The United Arab Emirates' central bank has said it was offering emergency support for any foreign or local bank facing losses from a potential default in Dubai.
The move comes after state-backed investment firm Dubai World asked to delay payments on its $60bn (£36.8bn) debts last week, sending shockwaves through world markets fearful of losses.
But yesterday the UAE's central bank said it “stands behind” all UAE banks as well as branches of foreign banks operating in the region.
The central bank said it would make available to banks “a special additional liquidity facility linked to their current accounts at the central bank”.
The central bank's intervention aims to prevent a wholesale loss of confidence in the region and a mass exodus of funds.
It said that the UAE banking system was “more sound and liquid” than a year ago, with a “strong base of stable deposits”.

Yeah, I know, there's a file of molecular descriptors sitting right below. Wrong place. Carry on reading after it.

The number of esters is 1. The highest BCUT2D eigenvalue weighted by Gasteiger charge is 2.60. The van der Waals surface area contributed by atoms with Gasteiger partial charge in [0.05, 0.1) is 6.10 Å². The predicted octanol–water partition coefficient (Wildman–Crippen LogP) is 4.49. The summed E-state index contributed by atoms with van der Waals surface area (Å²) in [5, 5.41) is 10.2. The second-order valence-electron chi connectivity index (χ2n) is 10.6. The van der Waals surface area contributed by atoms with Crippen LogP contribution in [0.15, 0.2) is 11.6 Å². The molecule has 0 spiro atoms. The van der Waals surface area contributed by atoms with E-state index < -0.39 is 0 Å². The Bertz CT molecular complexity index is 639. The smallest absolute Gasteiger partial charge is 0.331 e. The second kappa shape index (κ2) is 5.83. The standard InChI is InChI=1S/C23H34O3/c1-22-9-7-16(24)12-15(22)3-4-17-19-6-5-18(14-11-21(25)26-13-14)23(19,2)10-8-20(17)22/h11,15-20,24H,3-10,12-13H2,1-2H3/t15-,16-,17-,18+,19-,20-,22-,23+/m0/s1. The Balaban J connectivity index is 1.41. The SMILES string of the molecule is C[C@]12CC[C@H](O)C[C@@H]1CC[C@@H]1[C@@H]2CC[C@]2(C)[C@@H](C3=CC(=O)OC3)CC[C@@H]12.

Peter Sands, chief executive of Asian-facing bank Standard Chartered, said the UAE had acted “decisively and pragmatically” in announcing the measures.
“Their support for the banking system will underpin consumer and market confidence in the economy,” he said.
“We are confident that Dubai and the UAE as whole will work through these issues and continue to prosper as a dynamic and vibrant part of the world”
On Saturday, Abu Dhabi hosted a meeting of senior Gulf officials over plans to tackle the crisis.
But according to weekend reports it will not be writing a ‘blank cheque' for its struggling neighbour, which may have to sell off some of the assets piled up in the boom years to meet its obligations.
Dubai World's own investments range from Scotland's historic Turnberry to Nakheel, the developer behind Dubai's luxurious Palm manmade islands.
According to the latest figures from the Bank for International Settlements, UK banks had a $50.2bn exposure (£30.5bn) to the United Arab Emirates at the end of June, although individual figures for Dubai itself are not available.